The biggest obstacle to personal and team success is the ego. It can lull us into thinking we are better than we are, it can block us from accepting better ideas, and it can turn away the very people who could help us succeed.
In building a team, a team leader’s first order of business is understanding her strengths and weaknesses. The better a leader knows herself, the more readily she can surround herself with people who possess complementary strengths and perspectives.
No One Person Can Do It All
The challenge is to overcome our self-centered thoughts and to willingly accept that other people can have better ideas. In many cases when I’ve failed, the failure has occurred because my ego got in the way of listening to different points of view and truly understanding the potential outcomes.
It might sound as though all you need to do is get a group of people with different skills together, and—presto!—you have an unstoppable team. But building unstoppable teams is challenging.
For one thing, our egos, our pride and insecurities, may prevent us from seeing where our true powers (and our real weaknesses) lie. Second, it’s not always easy to recognize other people’s superpowers. Third, it can be a challenge for individually gifted people to see the benefit of working with others to accomplish a common goal.
Team Players, Not Individual Superstars
The most successful teams of all time aren’t always the most famous ones, nor are they always driven by a central superstar. To the knowledgeable sports fanatic, John Wooden’s UCLA basketball teams are the gold standard of sports success. In twelve years, Wooden’s teams won ten NCAA titles, including a remarkable seven in a row. No team since has won more than two consecutively.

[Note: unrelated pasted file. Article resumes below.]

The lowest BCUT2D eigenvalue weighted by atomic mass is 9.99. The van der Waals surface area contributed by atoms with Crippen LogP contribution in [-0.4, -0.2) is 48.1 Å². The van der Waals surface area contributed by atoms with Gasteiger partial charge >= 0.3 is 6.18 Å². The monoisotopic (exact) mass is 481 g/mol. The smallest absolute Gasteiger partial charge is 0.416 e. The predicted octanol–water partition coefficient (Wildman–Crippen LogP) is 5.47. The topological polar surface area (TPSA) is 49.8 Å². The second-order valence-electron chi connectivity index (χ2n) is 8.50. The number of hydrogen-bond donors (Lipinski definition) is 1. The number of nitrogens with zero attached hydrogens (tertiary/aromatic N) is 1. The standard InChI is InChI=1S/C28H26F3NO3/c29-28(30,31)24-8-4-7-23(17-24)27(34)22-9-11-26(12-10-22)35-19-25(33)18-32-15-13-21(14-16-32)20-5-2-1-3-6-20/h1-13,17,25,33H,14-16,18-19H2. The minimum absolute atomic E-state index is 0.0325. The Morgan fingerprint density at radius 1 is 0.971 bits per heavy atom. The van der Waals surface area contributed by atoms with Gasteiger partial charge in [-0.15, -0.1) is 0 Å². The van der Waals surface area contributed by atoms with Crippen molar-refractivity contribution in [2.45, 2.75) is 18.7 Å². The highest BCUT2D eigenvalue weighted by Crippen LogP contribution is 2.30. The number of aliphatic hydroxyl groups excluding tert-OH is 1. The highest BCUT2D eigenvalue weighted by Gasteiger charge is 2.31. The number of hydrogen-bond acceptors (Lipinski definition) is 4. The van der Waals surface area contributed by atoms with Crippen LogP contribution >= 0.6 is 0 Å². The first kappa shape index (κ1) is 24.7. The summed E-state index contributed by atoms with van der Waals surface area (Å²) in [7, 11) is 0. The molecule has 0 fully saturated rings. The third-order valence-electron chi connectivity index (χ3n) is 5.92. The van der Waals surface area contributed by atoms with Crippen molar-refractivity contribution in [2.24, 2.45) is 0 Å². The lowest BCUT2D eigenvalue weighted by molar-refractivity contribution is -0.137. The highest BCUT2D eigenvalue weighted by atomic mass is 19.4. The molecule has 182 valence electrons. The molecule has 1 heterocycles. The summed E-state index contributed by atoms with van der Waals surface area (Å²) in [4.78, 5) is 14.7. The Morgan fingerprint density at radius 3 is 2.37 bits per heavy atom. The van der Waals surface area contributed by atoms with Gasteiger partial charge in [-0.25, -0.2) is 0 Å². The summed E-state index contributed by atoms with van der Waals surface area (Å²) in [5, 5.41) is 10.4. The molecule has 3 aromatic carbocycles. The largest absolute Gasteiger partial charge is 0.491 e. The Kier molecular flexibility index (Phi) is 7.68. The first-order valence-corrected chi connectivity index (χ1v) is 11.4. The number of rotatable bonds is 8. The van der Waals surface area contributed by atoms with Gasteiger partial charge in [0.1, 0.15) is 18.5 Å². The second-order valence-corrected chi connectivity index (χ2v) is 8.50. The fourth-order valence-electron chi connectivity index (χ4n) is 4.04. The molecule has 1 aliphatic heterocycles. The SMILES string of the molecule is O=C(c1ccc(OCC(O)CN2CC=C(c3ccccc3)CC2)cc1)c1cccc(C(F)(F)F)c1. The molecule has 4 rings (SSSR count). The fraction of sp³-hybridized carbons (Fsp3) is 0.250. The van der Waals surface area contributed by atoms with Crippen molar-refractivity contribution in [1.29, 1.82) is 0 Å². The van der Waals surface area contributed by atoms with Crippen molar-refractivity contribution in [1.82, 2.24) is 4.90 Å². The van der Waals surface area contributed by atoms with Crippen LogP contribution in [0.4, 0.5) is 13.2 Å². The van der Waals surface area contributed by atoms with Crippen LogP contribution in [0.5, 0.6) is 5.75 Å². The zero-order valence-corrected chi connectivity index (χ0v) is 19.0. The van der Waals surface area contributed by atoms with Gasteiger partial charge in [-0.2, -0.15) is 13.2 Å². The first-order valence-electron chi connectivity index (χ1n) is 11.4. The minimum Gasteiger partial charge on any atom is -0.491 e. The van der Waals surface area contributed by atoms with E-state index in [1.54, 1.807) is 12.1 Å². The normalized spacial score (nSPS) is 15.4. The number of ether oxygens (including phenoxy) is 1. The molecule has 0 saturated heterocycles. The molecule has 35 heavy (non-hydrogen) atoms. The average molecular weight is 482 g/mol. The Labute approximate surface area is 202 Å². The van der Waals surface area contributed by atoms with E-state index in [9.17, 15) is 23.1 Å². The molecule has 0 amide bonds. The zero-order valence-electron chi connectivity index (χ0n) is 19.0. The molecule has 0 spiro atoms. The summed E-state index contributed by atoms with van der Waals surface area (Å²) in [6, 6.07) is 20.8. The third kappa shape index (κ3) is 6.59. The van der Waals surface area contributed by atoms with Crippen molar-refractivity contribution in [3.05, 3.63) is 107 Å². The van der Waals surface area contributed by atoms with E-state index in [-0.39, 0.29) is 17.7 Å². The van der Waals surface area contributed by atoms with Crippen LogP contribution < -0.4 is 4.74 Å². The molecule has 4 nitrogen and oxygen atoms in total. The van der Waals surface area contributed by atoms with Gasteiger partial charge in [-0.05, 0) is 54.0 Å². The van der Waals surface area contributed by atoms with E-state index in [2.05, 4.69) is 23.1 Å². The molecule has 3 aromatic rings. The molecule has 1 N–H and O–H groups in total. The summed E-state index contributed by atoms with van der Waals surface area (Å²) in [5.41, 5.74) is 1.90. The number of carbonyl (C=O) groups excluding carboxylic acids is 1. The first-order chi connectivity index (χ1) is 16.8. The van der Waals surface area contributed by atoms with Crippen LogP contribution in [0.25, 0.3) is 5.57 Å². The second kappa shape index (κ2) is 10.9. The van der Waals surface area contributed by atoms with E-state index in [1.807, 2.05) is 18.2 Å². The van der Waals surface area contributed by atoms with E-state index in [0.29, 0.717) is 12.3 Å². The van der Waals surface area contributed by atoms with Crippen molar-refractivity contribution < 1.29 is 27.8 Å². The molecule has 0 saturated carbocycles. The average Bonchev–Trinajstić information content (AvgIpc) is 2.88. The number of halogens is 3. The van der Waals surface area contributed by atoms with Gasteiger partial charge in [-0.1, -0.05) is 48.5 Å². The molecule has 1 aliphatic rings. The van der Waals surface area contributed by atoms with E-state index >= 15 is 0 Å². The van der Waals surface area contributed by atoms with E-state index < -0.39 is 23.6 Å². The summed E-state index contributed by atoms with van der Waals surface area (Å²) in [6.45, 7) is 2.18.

Coach Wooden often spoke about his coaching philosophy. He thought of himself as a teacher, and along with a focus on getting his team into top condition, he wanted his players to experience peace of mind—knowing that they’d given their best efforts; he also celebrated them as team players, not as individual superstars.
Though he spoke in detail about building championship teams, there is one topic he never discussed with his teams: winning. He didn’t want his teams focused on winning; he wanted them focused on giving their best efforts for the team, respecting each other, and eliminating ego from play. He reminded his players constantly, “Much can be accomplished by teamwork when no one is concerned about who gets credit.”
Empower People to Achieve Their Highest Potential
Empowering teams can be challenging, because it requires the leader to let go, to relinquish control so that others can step up, make decisions, and take control as well. For those who are insecure, proud, egotistical, or selfish, sharing one’s power is a foreign and terrifying concept. As a leader, one’s role is to grow one’s people to achieve their highest potential. In case you missed it, see also “Educate and Empower Teammates for Bigger Leadership Roles.”
We’re just starting the last quarter of 2019. Are you letting your ego get in the way of reaching the goals you set at the beginning of the year?
Learn More About Building Unstoppable Teams
Unstoppable Teams: The Four Essential Actions of High-Performance Leadership
Unstoppable Teams is the handbook for how to build care-based teams that will push people to achieve more than they ever thought possible.